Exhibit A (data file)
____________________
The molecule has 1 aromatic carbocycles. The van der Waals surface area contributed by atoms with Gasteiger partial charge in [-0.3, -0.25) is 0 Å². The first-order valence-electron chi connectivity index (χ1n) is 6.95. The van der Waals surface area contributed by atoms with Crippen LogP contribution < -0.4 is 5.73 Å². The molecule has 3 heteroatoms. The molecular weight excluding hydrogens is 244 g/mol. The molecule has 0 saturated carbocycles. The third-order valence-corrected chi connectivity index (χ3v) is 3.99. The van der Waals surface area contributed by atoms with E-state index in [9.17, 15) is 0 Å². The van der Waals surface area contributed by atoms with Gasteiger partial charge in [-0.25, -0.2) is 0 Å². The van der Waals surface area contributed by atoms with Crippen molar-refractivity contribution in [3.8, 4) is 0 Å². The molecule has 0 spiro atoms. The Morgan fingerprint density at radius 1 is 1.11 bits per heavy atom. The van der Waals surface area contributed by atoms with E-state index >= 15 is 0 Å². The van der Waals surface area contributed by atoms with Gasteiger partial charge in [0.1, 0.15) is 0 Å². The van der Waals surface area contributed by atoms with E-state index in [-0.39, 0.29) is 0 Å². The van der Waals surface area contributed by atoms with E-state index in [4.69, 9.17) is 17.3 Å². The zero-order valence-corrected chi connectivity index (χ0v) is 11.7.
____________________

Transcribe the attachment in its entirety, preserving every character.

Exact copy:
The molecule has 1 aromatic carbocycles. The van der Waals surface area contributed by atoms with Gasteiger partial charge in [-0.3, -0.25) is 0 Å². The first-order valence-electron chi connectivity index (χ1n) is 6.95. The van der Waals surface area contributed by atoms with Crippen LogP contribution < -0.4 is 5.73 Å². The molecule has 3 heteroatoms. The molecular weight excluding hydrogens is 244 g/mol. The molecule has 0 saturated carbocycles. The third-order valence-corrected chi connectivity index (χ3v) is 3.99. The van der Waals surface area contributed by atoms with E-state index in [9.17, 15) is 0 Å². The van der Waals surface area contributed by atoms with Gasteiger partial charge in [-0.25, -0.2) is 0 Å². The van der Waals surface area contributed by atoms with Crippen molar-refractivity contribution in [3.8, 4) is 0 Å². The molecule has 0 spiro atoms. The Morgan fingerprint density at radius 1 is 1.11 bits per heavy atom. The van der Waals surface area contributed by atoms with E-state index >= 15 is 0 Å². The van der Waals surface area contributed by atoms with Gasteiger partial charge in [0.1, 0.15) is 0 Å². The van der Waals surface area contributed by atoms with E-state index in [-0.39, 0.29) is 0 Å². The van der Waals surface area contributed by atoms with E-state index in [4.69, 9.17) is 17.3 Å². The zero-order valence-corrected chi connectivity index (χ0v) is 11.7.